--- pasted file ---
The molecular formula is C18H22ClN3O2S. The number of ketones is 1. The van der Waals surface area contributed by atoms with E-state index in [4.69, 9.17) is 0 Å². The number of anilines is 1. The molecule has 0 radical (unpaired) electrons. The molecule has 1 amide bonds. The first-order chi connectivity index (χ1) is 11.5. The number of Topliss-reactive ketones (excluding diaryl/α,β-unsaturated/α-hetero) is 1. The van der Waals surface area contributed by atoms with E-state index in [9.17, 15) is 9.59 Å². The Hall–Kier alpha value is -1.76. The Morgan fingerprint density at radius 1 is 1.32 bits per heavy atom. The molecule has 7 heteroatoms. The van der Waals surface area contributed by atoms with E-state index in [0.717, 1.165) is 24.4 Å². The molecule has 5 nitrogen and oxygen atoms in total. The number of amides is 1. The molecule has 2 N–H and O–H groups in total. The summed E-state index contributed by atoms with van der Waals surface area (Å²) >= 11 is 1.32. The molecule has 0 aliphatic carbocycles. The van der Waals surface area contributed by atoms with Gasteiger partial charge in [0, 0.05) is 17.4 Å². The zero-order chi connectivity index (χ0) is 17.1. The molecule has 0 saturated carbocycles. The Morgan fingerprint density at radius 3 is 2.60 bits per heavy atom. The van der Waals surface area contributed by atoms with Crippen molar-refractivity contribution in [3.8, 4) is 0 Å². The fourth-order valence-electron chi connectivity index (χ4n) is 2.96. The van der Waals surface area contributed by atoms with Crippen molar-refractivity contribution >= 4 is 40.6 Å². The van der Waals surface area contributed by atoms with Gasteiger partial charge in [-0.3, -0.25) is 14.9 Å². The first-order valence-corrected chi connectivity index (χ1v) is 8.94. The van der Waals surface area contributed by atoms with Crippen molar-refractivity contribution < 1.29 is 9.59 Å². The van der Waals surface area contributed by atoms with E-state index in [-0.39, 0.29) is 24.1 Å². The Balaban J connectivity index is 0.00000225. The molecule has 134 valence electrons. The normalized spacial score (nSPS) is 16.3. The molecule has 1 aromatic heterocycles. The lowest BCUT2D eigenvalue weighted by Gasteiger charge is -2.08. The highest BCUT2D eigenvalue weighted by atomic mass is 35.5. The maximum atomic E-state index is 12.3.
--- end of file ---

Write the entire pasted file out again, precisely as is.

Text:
The molecular formula is C18H22ClN3O2S. The number of ketones is 1. The van der Waals surface area contributed by atoms with E-state index in [4.69, 9.17) is 0 Å². The number of anilines is 1. The molecule has 0 radical (unpaired) electrons. The molecule has 1 amide bonds. The first-order chi connectivity index (χ1) is 11.5. The number of Topliss-reactive ketones (excluding diaryl/α,β-unsaturated/α-hetero) is 1. The van der Waals surface area contributed by atoms with E-state index in [9.17, 15) is 9.59 Å². The Hall–Kier alpha value is -1.76. The Morgan fingerprint density at radius 1 is 1.32 bits per heavy atom. The molecule has 7 heteroatoms. The van der Waals surface area contributed by atoms with E-state index in [0.717, 1.165) is 24.4 Å². The molecule has 5 nitrogen and oxygen atoms in total. The number of amides is 1. The molecule has 2 N–H and O–H groups in total. The summed E-state index contributed by atoms with van der Waals surface area (Å²) >= 11 is 1.32. The molecule has 0 aliphatic carbocycles. The van der Waals surface area contributed by atoms with Gasteiger partial charge in [0, 0.05) is 17.4 Å². The zero-order chi connectivity index (χ0) is 17.1. The molecule has 0 saturated carbocycles. The Morgan fingerprint density at radius 3 is 2.60 bits per heavy atom. The van der Waals surface area contributed by atoms with Crippen molar-refractivity contribution in [3.8, 4) is 0 Å². The fourth-order valence-electron chi connectivity index (χ4n) is 2.96. The van der Waals surface area contributed by atoms with Crippen molar-refractivity contribution >= 4 is 40.6 Å². The van der Waals surface area contributed by atoms with Gasteiger partial charge in [-0.3, -0.25) is 14.9 Å². The first-order valence-corrected chi connectivity index (χ1v) is 8.94. The van der Waals surface area contributed by atoms with Crippen molar-refractivity contribution < 1.29 is 9.59 Å². The van der Waals surface area contributed by atoms with E-state index in [-0.39, 0.29) is 24.1 Å². The Balaban J connectivity index is 0.00000225. The molecule has 134 valence electrons. The normalized spacial score (nSPS) is 16.3. The molecule has 1 aromatic heterocycles. The lowest BCUT2D eigenvalue weighted by Gasteiger charge is -2.08. The highest BCUT2D eigenvalue weighted by atomic mass is 35.5. The maximum atomic E-state index is 12.3.